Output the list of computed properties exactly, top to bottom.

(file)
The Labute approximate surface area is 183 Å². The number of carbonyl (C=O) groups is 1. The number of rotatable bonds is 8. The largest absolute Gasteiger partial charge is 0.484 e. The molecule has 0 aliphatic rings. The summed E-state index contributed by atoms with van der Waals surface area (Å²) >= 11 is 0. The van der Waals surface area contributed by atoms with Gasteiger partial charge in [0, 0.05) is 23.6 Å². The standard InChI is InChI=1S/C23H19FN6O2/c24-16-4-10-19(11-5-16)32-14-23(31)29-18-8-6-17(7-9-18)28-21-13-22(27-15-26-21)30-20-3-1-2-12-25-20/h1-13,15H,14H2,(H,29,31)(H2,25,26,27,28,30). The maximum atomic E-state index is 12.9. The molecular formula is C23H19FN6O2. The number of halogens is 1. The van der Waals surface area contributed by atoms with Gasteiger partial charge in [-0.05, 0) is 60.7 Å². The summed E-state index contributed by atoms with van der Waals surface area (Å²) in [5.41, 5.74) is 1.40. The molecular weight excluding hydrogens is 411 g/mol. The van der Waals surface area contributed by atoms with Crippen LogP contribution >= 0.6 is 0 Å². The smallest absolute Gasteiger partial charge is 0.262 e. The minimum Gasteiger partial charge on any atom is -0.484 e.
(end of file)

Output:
The Labute approximate surface area is 183 Å². The number of carbonyl (C=O) groups is 1. The number of rotatable bonds is 8. The largest absolute Gasteiger partial charge is 0.484 e. The molecule has 0 aliphatic rings. The summed E-state index contributed by atoms with van der Waals surface area (Å²) >= 11 is 0. The van der Waals surface area contributed by atoms with Gasteiger partial charge in [0, 0.05) is 23.6 Å². The standard InChI is InChI=1S/C23H19FN6O2/c24-16-4-10-19(11-5-16)32-14-23(31)29-18-8-6-17(7-9-18)28-21-13-22(27-15-26-21)30-20-3-1-2-12-25-20/h1-13,15H,14H2,(H,29,31)(H2,25,26,27,28,30). The maximum atomic E-state index is 12.9. The molecular formula is C23H19FN6O2. The number of halogens is 1. The van der Waals surface area contributed by atoms with Gasteiger partial charge in [-0.05, 0) is 60.7 Å². The summed E-state index contributed by atoms with van der Waals surface area (Å²) in [5.41, 5.74) is 1.40. The molecular weight excluding hydrogens is 411 g/mol. The van der Waals surface area contributed by atoms with Crippen LogP contribution >= 0.6 is 0 Å². The smallest absolute Gasteiger partial charge is 0.262 e. The minimum Gasteiger partial charge on any atom is -0.484 e.